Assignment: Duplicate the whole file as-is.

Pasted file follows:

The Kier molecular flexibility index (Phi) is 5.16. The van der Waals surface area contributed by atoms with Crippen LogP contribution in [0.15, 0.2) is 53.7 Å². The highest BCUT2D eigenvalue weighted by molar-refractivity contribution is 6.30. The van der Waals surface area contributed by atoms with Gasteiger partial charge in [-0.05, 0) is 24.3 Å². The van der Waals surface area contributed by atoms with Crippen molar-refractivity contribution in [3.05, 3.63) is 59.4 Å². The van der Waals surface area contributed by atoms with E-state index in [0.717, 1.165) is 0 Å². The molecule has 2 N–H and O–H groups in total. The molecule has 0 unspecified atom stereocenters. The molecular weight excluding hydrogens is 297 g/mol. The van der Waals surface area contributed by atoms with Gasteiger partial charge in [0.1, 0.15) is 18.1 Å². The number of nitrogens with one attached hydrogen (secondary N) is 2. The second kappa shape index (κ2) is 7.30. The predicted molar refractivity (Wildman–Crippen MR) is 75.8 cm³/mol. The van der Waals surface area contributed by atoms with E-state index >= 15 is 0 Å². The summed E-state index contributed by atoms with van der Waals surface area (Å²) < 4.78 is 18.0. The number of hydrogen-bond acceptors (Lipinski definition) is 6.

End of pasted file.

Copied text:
The Kier molecular flexibility index (Phi) is 5.16. The van der Waals surface area contributed by atoms with Crippen LogP contribution in [0.15, 0.2) is 53.7 Å². The highest BCUT2D eigenvalue weighted by molar-refractivity contribution is 6.30. The van der Waals surface area contributed by atoms with Gasteiger partial charge in [-0.05, 0) is 24.3 Å². The van der Waals surface area contributed by atoms with Crippen molar-refractivity contribution in [3.05, 3.63) is 59.4 Å². The van der Waals surface area contributed by atoms with E-state index in [0.717, 1.165) is 0 Å². The molecule has 2 N–H and O–H groups in total. The molecule has 0 unspecified atom stereocenters. The molecular weight excluding hydrogens is 297 g/mol. The van der Waals surface area contributed by atoms with Gasteiger partial charge in [0.1, 0.15) is 18.1 Å². The number of nitrogens with one attached hydrogen (secondary N) is 2. The second kappa shape index (κ2) is 7.30. The predicted molar refractivity (Wildman–Crippen MR) is 75.8 cm³/mol. The van der Waals surface area contributed by atoms with E-state index >= 15 is 0 Å². The summed E-state index contributed by atoms with van der Waals surface area (Å²) < 4.78 is 18.0. The number of hydrogen-bond acceptors (Lipinski definition) is 6.